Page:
And I’ve always said, a good accountant is worth their weight in gold. I’m happy to pay my accountant’s bill because handles the tax side of my business for me and he always answers my random questions.

How a Lawyer Can Help
A business lawyer can describe the differences between the types of corporations and LLCs, what it costs to file the documents in the state to start an entity, whether an annual report is required, and other legal obligations and suggestions accompany different business entities. If you have a limited budget, filing your documents with your state by yourself is one way to save on legal fees. If you can afford it, and you don’t want to take the time to do it yourself, you can hire a lawyer to do your filing for you and take care of the require publication.

Your lawyer can also create the documents that accompany the creation of a new business – bylaws, operating agreement, terms of service, and/or contract templates. They can also advise you about how to protect your intellectual property and the importance of maintaining your corporate veil. Even if you don’t need a lawyer to create your business entity, it’s pragmatic to bring your lawyer into the loop sooner than later, just to make sure you have your ducks in a row.

Being a business owner and running the business are two full-time jobs in one. As an entrepreneur, I sympathize with what my clients go through with the challenges of providing for their customers and managing the nuts and bolts of being a business owner. If you want to connect with me and my experience as a business owner, you can contact me directly or connect with me on TwitterFacebookYouTube, or LinkedIn. You can also get access to more exclusive content that is available only to people on my mailing list, by subscribing here.

Getting Fired because of your Side Hustle

Explosion by Charles Dyer from Flickr (Creative Commons License)

Don’t Blow Up Your Master Plan | “Explosion” by Charles Dyer from Flickr (Creative Commons License)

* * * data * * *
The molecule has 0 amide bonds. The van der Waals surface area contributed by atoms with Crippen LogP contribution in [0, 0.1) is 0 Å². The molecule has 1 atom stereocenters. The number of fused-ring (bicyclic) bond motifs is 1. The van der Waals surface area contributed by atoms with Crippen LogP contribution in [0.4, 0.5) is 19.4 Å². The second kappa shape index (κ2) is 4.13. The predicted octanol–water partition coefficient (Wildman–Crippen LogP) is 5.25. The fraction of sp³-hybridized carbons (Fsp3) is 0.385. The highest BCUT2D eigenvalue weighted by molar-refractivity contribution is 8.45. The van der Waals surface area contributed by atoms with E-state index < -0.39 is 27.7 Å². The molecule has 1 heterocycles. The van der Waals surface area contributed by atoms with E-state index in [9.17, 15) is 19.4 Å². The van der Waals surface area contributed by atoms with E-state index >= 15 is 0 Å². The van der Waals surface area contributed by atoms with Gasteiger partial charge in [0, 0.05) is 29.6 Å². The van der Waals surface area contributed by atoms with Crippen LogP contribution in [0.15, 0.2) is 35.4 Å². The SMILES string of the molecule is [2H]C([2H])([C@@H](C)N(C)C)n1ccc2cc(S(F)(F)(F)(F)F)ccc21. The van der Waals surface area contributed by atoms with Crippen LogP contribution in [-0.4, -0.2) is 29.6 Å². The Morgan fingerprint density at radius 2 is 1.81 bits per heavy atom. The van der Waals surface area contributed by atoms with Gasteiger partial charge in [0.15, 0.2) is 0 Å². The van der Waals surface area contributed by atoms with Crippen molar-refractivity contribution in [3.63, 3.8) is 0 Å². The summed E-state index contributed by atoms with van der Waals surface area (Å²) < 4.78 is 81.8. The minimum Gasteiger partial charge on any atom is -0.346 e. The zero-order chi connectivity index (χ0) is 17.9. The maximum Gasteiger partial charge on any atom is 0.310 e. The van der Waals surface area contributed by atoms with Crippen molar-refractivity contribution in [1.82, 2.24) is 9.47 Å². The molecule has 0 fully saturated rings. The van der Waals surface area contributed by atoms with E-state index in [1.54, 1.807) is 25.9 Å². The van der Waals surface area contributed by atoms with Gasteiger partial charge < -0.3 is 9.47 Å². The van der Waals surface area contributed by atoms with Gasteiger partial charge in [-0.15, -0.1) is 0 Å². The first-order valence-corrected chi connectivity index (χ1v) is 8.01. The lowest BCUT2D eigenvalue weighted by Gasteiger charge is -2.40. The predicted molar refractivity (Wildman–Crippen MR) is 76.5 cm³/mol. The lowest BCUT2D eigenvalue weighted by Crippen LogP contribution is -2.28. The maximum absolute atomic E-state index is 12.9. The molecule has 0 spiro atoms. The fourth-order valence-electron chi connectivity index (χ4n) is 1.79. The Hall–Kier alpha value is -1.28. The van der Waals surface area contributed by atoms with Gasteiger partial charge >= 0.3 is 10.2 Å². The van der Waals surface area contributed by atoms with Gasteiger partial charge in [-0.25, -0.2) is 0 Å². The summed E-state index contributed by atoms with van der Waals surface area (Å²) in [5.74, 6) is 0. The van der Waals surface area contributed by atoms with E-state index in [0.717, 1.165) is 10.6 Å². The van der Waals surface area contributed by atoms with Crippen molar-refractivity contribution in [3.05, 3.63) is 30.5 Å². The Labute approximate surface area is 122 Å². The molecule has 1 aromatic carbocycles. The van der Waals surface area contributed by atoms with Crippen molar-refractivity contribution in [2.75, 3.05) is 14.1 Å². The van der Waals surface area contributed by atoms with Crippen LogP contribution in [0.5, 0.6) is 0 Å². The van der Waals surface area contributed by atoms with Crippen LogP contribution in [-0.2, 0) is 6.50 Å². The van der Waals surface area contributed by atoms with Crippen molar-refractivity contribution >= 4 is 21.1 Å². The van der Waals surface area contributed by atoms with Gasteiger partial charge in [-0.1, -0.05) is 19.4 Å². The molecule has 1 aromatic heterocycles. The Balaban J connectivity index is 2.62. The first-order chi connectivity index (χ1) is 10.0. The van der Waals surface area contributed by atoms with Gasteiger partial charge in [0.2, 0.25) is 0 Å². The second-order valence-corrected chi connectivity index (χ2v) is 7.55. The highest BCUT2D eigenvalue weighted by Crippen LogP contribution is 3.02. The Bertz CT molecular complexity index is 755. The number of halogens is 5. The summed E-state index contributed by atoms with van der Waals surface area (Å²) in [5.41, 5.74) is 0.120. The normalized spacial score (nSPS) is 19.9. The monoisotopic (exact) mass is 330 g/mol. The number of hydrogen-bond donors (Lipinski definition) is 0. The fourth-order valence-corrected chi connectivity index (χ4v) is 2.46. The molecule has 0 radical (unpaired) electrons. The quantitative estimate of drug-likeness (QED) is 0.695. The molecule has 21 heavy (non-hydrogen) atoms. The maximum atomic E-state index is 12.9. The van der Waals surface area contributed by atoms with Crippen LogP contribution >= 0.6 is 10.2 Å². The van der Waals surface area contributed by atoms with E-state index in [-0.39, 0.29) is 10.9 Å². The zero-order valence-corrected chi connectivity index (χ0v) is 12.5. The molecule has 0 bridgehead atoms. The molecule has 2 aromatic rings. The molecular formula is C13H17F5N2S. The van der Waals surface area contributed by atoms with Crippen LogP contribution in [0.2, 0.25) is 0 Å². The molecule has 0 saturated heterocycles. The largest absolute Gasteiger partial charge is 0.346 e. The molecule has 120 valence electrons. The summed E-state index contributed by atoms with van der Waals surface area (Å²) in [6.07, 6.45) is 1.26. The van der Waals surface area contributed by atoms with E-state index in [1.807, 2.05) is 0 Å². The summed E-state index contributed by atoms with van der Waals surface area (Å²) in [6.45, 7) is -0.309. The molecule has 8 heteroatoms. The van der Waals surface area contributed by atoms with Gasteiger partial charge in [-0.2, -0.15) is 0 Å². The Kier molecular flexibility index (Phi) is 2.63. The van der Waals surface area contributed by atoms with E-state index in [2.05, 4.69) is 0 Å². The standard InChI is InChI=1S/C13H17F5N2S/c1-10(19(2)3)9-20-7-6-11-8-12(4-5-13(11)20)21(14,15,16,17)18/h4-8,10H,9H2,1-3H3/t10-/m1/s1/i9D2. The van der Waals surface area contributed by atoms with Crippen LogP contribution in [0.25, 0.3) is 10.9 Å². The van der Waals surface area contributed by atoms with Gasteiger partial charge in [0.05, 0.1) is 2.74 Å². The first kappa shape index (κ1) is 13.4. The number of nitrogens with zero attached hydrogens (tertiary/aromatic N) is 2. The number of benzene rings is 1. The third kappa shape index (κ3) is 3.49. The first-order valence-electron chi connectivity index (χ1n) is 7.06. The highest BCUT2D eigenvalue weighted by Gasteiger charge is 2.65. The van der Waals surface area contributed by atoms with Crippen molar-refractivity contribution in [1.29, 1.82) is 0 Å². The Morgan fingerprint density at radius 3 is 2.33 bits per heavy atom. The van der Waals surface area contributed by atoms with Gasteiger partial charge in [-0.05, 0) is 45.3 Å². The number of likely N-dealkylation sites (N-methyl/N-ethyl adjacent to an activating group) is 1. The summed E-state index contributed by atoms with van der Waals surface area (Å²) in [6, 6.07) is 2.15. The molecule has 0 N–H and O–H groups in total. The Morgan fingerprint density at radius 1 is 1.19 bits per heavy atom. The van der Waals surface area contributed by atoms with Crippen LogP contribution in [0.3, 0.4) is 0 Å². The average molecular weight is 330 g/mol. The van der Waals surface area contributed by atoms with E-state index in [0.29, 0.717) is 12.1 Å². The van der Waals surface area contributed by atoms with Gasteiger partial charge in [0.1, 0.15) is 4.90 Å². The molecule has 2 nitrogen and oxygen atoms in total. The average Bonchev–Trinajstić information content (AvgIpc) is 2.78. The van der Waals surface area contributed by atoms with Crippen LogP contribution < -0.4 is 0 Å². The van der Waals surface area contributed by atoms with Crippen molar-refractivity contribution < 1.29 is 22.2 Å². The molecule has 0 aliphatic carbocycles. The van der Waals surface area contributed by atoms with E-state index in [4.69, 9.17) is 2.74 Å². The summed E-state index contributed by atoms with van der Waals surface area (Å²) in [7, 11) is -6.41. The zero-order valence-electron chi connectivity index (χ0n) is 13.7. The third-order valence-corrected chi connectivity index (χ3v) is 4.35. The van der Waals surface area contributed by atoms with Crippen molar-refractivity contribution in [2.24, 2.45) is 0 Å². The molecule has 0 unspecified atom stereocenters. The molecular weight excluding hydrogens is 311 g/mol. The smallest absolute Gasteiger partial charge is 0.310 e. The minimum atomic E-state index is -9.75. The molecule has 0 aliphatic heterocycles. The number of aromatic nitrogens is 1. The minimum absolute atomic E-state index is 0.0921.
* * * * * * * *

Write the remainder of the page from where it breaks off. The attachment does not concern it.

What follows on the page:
When I was on one of the weekly calls with my mastermind group last week, one of my fellow Shankminders asked me to comment on a phenomenon amongst entrepreneurs – working on your side gig while at your full-time job.

Wait . . . what?! There are people out there sitting at their desks, and while they are supposed to be working for their employer, they are working on their side hustle? I was incredulous, but the members of my group knowingly nodded their heads.

I thought my head was going to explode. How can anyone think this is ok?

Am I the only person who read in their employment contract? What are you supposed to do on the first day of work besides read the company handbook? Even before I went to law school, I remember signing off on company policies that said employees couldn’t use company time or company resources to run a side business. At the time (2005ish), I assumed this policy primarily applied to people who might be realtors or the like on the weekend, but now I see how this applies to anyone who has a side business – including bloggers and other social influencers.

The notion that people are running their side gig during regular work hours raises a lot of red flags for me.

  • If you are an at-will employee, you can be fired for any reason, or no reason at all. Working on a side project when you’re supposed to be doing your work tasks seems like a good reason to fire you, especially if you’re neglecting your work duties to do it.
  • Employers can easily track what employees are doing at work with technology like keystroke trackers. You may be telling your employer a lot more than what websites you’re visiting – like passwords and your company’s trade secrets.
  • Your contract may have a provision that says anything you create during company time or using company resources is owned by your employer. If your contract has this provision, you may unwittingly forfeit your business to your employer, without any options for recourse.

Some employees have a provision in their contract that says that anything they create during the ten-year of their employment that is related to the work of their employer, is owned by the employer. This could apply to projects done even outside the office.

In general, I am an advocate of employer’s staying out to of employees’ business – personal or otherwise – and that comes with the obligation that employees keep non-work issues out of the office. I understand why it makes sense for someone to occasionally check social media at work, or like during their lunch break. And unless there is a security reason to prohibit it, employees should be allowed to have their phones at their desks to take phone calls or respond to text messages related to their families, permitted it doesn’t interfere with doing their jobs.